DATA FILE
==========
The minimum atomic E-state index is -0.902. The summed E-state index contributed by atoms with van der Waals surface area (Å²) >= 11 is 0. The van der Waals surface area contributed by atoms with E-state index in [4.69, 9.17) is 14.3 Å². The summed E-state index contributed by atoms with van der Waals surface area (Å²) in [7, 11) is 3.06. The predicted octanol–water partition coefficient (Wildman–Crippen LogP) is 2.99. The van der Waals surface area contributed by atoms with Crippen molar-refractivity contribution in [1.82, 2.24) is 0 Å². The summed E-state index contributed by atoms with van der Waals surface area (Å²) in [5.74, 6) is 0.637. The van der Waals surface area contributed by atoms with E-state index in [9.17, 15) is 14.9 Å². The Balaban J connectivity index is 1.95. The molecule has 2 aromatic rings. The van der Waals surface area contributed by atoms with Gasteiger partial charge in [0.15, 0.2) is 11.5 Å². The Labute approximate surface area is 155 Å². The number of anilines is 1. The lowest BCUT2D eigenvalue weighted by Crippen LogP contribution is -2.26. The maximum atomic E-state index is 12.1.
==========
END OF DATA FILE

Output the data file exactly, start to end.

The minimum atomic E-state index is -0.902. The summed E-state index contributed by atoms with van der Waals surface area (Å²) >= 11 is 0. The van der Waals surface area contributed by atoms with E-state index in [4.69, 9.17) is 14.3 Å². The summed E-state index contributed by atoms with van der Waals surface area (Å²) in [7, 11) is 3.06. The predicted octanol–water partition coefficient (Wildman–Crippen LogP) is 2.99. The van der Waals surface area contributed by atoms with Crippen molar-refractivity contribution in [1.82, 2.24) is 0 Å². The summed E-state index contributed by atoms with van der Waals surface area (Å²) in [5.74, 6) is 0.637. The van der Waals surface area contributed by atoms with E-state index in [9.17, 15) is 14.9 Å². The Balaban J connectivity index is 1.95. The molecule has 2 aromatic rings. The van der Waals surface area contributed by atoms with Gasteiger partial charge in [0.15, 0.2) is 11.5 Å². The Labute approximate surface area is 155 Å². The number of anilines is 1. The lowest BCUT2D eigenvalue weighted by Crippen LogP contribution is -2.26. The maximum atomic E-state index is 12.1.